Sunday, November 6, 2011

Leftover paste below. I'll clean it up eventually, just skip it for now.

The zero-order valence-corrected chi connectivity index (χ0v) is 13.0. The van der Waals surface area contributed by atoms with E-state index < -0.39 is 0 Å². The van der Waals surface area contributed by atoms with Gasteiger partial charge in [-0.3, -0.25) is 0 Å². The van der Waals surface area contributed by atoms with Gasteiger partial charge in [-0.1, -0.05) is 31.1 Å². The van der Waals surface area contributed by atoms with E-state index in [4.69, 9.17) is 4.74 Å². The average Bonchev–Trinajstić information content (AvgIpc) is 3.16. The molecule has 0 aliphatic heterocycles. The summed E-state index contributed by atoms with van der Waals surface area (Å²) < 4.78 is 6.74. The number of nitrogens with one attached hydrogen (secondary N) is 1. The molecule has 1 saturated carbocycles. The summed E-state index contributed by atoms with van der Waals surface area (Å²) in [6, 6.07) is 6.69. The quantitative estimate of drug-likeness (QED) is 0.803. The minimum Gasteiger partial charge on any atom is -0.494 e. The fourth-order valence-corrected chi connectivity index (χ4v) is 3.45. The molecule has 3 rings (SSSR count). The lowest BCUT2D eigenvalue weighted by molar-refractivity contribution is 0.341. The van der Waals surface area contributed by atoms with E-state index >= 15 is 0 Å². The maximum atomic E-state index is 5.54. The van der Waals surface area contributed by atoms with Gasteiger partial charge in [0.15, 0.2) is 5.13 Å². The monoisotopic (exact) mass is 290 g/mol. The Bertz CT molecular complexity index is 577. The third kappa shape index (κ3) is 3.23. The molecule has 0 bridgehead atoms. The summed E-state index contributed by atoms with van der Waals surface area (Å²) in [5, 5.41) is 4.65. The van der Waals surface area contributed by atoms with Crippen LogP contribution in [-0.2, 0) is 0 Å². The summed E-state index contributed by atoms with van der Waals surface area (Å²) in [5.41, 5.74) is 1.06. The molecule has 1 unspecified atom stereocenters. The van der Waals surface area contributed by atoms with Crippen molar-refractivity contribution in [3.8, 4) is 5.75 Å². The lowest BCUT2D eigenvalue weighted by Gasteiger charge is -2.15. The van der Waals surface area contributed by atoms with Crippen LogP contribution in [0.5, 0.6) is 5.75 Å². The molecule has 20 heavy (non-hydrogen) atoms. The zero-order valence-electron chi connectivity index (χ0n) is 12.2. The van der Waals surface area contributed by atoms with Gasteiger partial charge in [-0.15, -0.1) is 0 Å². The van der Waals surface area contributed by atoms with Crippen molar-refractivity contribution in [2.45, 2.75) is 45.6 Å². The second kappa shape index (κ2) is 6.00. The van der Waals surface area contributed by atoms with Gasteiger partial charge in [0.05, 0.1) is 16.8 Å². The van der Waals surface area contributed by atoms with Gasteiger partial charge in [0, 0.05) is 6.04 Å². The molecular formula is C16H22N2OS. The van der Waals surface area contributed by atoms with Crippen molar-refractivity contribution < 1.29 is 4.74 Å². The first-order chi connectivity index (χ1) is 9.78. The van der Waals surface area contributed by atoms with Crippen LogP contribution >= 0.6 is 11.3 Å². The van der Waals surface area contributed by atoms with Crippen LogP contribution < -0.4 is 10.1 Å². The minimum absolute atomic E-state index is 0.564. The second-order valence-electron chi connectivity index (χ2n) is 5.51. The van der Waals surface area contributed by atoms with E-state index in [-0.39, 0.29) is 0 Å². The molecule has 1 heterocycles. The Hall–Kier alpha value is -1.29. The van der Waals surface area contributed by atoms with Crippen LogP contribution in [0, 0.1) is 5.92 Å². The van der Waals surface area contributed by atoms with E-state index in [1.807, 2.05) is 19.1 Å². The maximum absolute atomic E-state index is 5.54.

Last weekend we had independent student travel, and Arden, Julia, Tom and I decided to go to Tena, which is a town in the Oriente near the Amazon Jungle. We arrived safely, after about 8 hours of travel by bus, and found a nice cheap riverfront hostel. We took a little canoe to the Parque Amazonico, which is basically a small island that was made into a sort of reserve for flora and fauna. It was lots of fun and we learned a lot about medicinal plants and some of the native animals in Ecuador. Monkeys, capibaras, porcupines, and tapirs were among some of the aminals we got to see. At night, we walked around town and were at an ice cream shop when an indigenous looking man dressed in khakis and a botton-down came up to us and asked if we are the Americans he was looking for. We weren´t, but the converstion went on for about an hour and consisted of talks about his culture, his life, and the current problems his people are currently having. We had been learning about the conflicts indigenous tribes had with oil companies coming into their territory and moving them out of their land to extract oil, but this was a first hand look into the life of a person who was directly dealing with this. He exprssed his desire to help his people and to save his land, but that despite what the government promised about being on their side, that this was not what was happening in reality. It was sad, but good to know that people care about their land and take the time to fight for it and spread the word about the truth. He talked to me, I talked to others, and hopefully they will pass on the information so we can all know a little bit more about their lives. The next day we went river rafting on the Napo river, did a jungle tour and jumped into a natural pool made by a waterfall, and slept in a lodge in the middle of the jungle. It was a wonderful exhilirating day. The following day we took a bus to the hot springs in Papallacta on the way back to Quito. We took a bus from Quito to Atahualpa and arrived late at night. The last week in this little town I called my home for a month, consisted of painting murals at the school, with messages about taking care of the environment, finishing off the greenhouse for the reforestation of the surrounding mountains, and working on our media projects. The night before we left, we had a going away party with all of the host familes and the members of the local government. It was nice to see how much they appreciated our presence in their town the last four weeks, and we expressed how thankful we were for their love and hospitality. We all showed out media projects, and my group´s was about people´s realtionship with the environment. We created a series of poems with pictures and the audience seemed to like it when it was presented. The goal of our project was to urge people to think about their personal relationship to the environment and how they affect it everyday. Also, to make them question their actions. The local band played a mix of traditional music and modern hip hop and we all danced and celebrated our time together. The next morning it was time to part from the wonderful host family that I lived with for the past four weeks. They all gave me gifts and I wrote them a letter of appreciation. It´s amazing how close you can get to starngers in so little time and the deep bnd that can be formed between people of two completely different worlds and cultures. My host mom shed some tears as we hugged goodbye. I shed some as well. Some tears of sadness, but more of joy that I got to spend time with such wonderful loving people. I will never forget all that I learned from them and the amazing experience I had in the small town of Atahualpa, Ecuador.